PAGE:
These Guys Built a Crowd Investing Platform Even Though It’s Not Legal Yet

From the makers of Startup Workaway comes WeFunder, a Kickstarter for startups. Trouble is, Congress hasn't yet approved the law that makes amateur investing legal.
kickstarter girl walk crowd e1328015568109 These Guys Built a Crowd Investing Platform Even Though Its Not Legal Yet

A crowded Kickstarter party. See what we did there?

It is illegal to invest $100 in a startup in exchange for equity or options unless you’re an accredited investor.

Still, a website for crowd investing launched today: WeFunder.com. Even though the law that would make it legal is still being debated in the Senate, TechStars alumni and Startup Workaway co-founders Nicholas Tommarello and Nick Plante went ahead and built WeFunder and wrote a business plan anyway.

“We’ve built out the crowd-investing platform in advance of the law passing, and have put in a lot of thought into how to best protect small investors,” Mr. Tommarello wrote in an email.

A disclaimer on the site reads:

Wefunder is a crowd-investing platform for startups. Until the current law is changed (hopefully soon!), our invite-only beta is only open to accredited investors.

“We’re only going to choose one startup a week to feature; artificial scarcity will drive up quality,” Mr. Tommarello said. “And we will only choose startups with at least one accredited investor – the idea is that angels perform due diligence and professional mentorship, the crowd can throw in up to $1 million afterwards. That delays the date an A round is needed, enhancing founder control.”

Clever. But even though the House of Representatives version of the Democratizing Access to Capital Act (S.1791) passed in a bipartisan landslide, 407-18, it’s unsure whether the Senate will give the OK. The bill was introduced by Tea Partier Scott Brown of Massachussetts. “When we talked to Scott Brown’s team, they were optimistic their bill would pass,” Mr. Tommarello said. “However, we’re told that there is some skepticism that small investors actually want to do this, and that the dollar amounts invested would be high enough to actually help the economy. Which is bullshit, since nearly $100 million was spent on Kickstarter in the last year… for mostly art projects.

“It’s pretty absurd that politicians are happy to use crowd-funding to finance their campaigns, but don’t realize the same dynamic works for job-creation,” he said.

Laws prohibiting non-accredited investors from purchasing stock in startups were put on the books to protect the dull and the gullible — like little old ladies in New York and Baltimore who were swindled into buying worthless plots of land a smarmy door-to-door salesman said might have oil. Considering millions of people were recently sold mortgages they couldn’t afford, the need for consumer protection seems real.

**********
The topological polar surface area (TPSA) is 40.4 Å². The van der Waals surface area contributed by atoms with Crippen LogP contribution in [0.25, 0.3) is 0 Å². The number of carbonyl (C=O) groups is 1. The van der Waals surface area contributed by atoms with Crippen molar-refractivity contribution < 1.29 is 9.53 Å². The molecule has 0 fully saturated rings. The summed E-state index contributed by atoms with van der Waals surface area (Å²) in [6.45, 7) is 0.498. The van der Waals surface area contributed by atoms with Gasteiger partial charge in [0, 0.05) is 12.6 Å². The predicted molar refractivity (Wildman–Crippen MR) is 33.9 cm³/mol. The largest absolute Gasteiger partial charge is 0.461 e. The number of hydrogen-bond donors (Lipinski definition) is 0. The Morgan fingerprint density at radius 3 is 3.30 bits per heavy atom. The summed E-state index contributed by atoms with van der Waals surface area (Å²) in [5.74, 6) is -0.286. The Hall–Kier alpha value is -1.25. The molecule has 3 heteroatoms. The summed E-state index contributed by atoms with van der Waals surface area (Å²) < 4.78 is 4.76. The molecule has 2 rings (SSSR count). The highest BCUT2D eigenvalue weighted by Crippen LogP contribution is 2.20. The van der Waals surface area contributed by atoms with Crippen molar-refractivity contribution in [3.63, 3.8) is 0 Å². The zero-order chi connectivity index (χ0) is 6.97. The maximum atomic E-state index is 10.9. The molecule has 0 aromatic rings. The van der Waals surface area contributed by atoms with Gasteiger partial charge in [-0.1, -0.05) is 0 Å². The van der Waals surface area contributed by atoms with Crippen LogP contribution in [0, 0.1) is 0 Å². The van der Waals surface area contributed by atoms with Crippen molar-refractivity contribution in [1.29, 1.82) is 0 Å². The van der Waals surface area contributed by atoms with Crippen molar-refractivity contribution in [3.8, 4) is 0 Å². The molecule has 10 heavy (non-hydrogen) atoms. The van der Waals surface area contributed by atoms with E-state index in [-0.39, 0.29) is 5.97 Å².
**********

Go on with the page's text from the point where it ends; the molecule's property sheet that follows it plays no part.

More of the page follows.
But beyond the consumer protection argument and beyond the economic argument, opponents of crowd investing say it’s bad for startups. Startups don’t need a vast pool of undereducated micro-investors, the argument goes, they need savvy investors who know the market.

Considering how many startups raise their first rounds from friends and family, this argument may be moot. But WeFunder’s requirement that a startup have one accredited investor before signing up for the platform guarantees a modicum of due diligence.

You can’t invest in startups on WeFunder yet, but you can sign a petition to send to the Senate.

But before you do, realize that if the law passes, at least one consequence seems certain: there will be more startups. Do you really want that?

Follow Adrianne Jeffries on Twitter or via RSS. ajeffries@observer.com

Comments

  1. Adam says:

    We need to continue to push for reform in the investing arena.  And this is as good as a platform to experiment with as any.  I look forward to watching the story unfold.

  2. Opuler says:

    there’s quite a few sites popping up lately that are building and hoping laws change

  3. Jarryd says:

    Great story, and an interesting concept!  This is pretty exciting for those who
    are already accredited investors looking to make small investments in multiple
    startups… WeFunder is basically sieving out quality
    startup opportunities with angel investors already in place and pitching for
    your participation.  But it sounds like you forgo the control that comes
    with a larger individual investment, as well as those juicy preferred dividends
    that come with many Series A investments (great news for the startup though!!).

    Let’s hope those investors who are newly empowered by any legal revisions don’t
    bite off more than they can chew; the bar is arguably set pretty low when
    considering high-risk investments
    (http://www.sec.gov/answers/accred.htm).  But I definitely understand the need to question, “Why is there a bar at all?”  Scrutiny of consumer protection/risk controls is so intense across the investment community that if the law is revised, platforms
    like WeFunder may live and die by their controls and ability to educate their
    investors.

    1. Anonymous says:

      link is 

      http://www.sec.gov/answers/accred.htm

      I actually did not know that this

      a natural person with income exceeding $200,000 in each of the two most recent years or joint income with a spouse exceeding $300,000 for those years and a reasonable expectation of the same income level in the current year; or 

      qualifies you as an investor! Thought you had to be worth $1 m.